What is Card-Not-Present Fraud?
Card-Not-Present (CNP) fraud is a type of fraud where a fraudster makes an unauthorized transaction without physically presenting the card. CNP fraud most commonly happens in e-commerce but can also occur in other card-not-present channels, such as mail order and phone fraud. Fraud actors use stolen payments data to carry out CNP transactions; this could be to test the validity of the payment credentials, to order products that they can resell for cash, or illegally steal money from the compromised account.
CNP fraud most often happens because the merchant is unable to confirm the identity of the cardholder in person or verify if the purchase is legit. When a merchant accepts a fraudulent transaction, they become liable to refund the actual cardholder when the latter raises a chargeback request. And if a merchant processes a large volume of such fraudulent CNP transactions, their chargeback numbers increase, inviting further penalties and legal disputes. According to the European Central Bank, CNP fraud accounted for losses to the tune of €1.5 billion in 2019 – about 80% of all card-related fraud!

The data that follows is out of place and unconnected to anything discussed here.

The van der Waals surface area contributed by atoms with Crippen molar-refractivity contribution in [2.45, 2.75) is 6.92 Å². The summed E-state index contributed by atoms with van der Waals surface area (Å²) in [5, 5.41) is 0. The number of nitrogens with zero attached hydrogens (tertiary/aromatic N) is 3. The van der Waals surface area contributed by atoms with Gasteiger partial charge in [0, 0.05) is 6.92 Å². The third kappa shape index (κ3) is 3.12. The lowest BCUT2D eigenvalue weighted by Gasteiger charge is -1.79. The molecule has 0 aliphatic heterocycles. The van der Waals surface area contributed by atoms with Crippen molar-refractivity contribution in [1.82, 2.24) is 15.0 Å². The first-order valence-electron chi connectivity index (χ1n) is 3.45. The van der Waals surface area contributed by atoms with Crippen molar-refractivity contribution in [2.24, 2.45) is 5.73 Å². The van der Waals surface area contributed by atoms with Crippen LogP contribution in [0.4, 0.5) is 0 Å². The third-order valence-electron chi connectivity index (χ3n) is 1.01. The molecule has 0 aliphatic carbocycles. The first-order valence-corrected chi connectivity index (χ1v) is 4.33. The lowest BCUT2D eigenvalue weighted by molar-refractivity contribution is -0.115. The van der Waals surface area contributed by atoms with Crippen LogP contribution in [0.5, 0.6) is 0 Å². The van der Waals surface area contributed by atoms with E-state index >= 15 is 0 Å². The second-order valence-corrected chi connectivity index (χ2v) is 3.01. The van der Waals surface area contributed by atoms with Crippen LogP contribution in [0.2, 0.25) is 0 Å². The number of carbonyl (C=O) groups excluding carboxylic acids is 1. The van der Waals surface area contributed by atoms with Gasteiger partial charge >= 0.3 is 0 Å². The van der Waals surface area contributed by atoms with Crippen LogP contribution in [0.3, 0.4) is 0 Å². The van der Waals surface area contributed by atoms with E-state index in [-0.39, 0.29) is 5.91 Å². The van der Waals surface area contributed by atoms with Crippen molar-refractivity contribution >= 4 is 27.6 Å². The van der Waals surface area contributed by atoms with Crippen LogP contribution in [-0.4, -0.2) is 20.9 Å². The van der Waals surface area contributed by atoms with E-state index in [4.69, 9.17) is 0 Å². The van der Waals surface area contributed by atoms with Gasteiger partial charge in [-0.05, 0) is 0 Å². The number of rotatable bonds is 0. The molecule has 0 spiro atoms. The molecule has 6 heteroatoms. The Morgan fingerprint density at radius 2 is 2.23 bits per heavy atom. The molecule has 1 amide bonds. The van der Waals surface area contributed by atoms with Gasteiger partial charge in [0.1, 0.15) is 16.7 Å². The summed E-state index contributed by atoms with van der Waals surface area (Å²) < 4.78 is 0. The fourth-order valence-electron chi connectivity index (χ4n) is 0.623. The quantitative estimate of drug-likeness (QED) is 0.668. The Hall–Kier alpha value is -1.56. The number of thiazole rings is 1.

Preventing CNP fraud can be challenging for merchants as they cannot use a physical card’s chip and pin EMV security features or point-of-sale PCI compliance standards. Thus, merchants become liable to refund a cardholder for fraudulent CNP transactions if the cardholder raises a chargeback. Common types of CNP include synthetic identity theft, account takeovers, friendly fraud, gift card fraud, and loyalty points fraud.
How Does Card-Not-Present Fraud Impact Businesses?